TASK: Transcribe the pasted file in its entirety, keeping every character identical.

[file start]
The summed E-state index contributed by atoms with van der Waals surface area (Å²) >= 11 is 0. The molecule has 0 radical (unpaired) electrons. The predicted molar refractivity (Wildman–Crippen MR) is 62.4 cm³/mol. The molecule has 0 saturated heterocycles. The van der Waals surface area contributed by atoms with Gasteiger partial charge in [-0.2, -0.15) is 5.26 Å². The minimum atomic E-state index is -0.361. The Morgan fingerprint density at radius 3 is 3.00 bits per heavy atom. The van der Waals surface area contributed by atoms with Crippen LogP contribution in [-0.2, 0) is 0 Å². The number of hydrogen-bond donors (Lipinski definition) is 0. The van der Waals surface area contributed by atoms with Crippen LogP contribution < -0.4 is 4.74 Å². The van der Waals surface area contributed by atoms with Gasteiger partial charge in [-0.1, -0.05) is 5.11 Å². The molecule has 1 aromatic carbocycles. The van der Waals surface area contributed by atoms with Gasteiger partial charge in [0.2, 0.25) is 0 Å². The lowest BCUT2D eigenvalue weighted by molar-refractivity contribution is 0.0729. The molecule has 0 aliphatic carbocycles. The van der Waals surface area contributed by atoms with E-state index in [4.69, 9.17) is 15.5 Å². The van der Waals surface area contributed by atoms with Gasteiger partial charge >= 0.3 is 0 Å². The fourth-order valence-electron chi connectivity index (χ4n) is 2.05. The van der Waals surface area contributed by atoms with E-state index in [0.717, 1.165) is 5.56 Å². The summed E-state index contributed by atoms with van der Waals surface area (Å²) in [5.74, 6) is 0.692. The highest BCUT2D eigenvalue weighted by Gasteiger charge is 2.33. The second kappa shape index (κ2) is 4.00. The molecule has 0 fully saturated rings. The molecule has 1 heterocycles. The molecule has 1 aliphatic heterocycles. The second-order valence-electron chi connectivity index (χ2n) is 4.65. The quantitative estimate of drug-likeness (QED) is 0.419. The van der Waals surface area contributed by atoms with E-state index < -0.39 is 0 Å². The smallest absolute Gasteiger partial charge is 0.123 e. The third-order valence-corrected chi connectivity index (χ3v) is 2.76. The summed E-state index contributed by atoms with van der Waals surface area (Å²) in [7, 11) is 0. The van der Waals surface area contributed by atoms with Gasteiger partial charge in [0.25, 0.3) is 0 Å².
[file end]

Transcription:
The summed E-state index contributed by atoms with van der Waals surface area (Å²) >= 11 is 0. The molecule has 0 radical (unpaired) electrons. The predicted molar refractivity (Wildman–Crippen MR) is 62.4 cm³/mol. The molecule has 0 saturated heterocycles. The van der Waals surface area contributed by atoms with Gasteiger partial charge in [-0.2, -0.15) is 5.26 Å². The minimum atomic E-state index is -0.361. The Morgan fingerprint density at radius 3 is 3.00 bits per heavy atom. The van der Waals surface area contributed by atoms with Crippen LogP contribution in [-0.2, 0) is 0 Å². The number of hydrogen-bond donors (Lipinski definition) is 0. The van der Waals surface area contributed by atoms with Crippen LogP contribution < -0.4 is 4.74 Å². The van der Waals surface area contributed by atoms with Gasteiger partial charge in [-0.1, -0.05) is 5.11 Å². The molecule has 1 aromatic carbocycles. The van der Waals surface area contributed by atoms with Gasteiger partial charge in [0.2, 0.25) is 0 Å². The lowest BCUT2D eigenvalue weighted by molar-refractivity contribution is 0.0729. The molecule has 0 aliphatic carbocycles. The van der Waals surface area contributed by atoms with E-state index in [4.69, 9.17) is 15.5 Å². The van der Waals surface area contributed by atoms with Gasteiger partial charge >= 0.3 is 0 Å². The fourth-order valence-electron chi connectivity index (χ4n) is 2.05. The van der Waals surface area contributed by atoms with E-state index in [0.717, 1.165) is 5.56 Å². The summed E-state index contributed by atoms with van der Waals surface area (Å²) in [5.74, 6) is 0.692. The highest BCUT2D eigenvalue weighted by Gasteiger charge is 2.33. The second kappa shape index (κ2) is 4.00. The molecule has 0 fully saturated rings. The molecule has 1 heterocycles. The molecule has 1 aliphatic heterocycles. The second-order valence-electron chi connectivity index (χ2n) is 4.65. The quantitative estimate of drug-likeness (QED) is 0.419. The van der Waals surface area contributed by atoms with E-state index < -0.39 is 0 Å². The smallest absolute Gasteiger partial charge is 0.123 e. The third-order valence-corrected chi connectivity index (χ3v) is 2.76. The summed E-state index contributed by atoms with van der Waals surface area (Å²) in [7, 11) is 0. The van der Waals surface area contributed by atoms with Gasteiger partial charge in [0.25, 0.3) is 0 Å².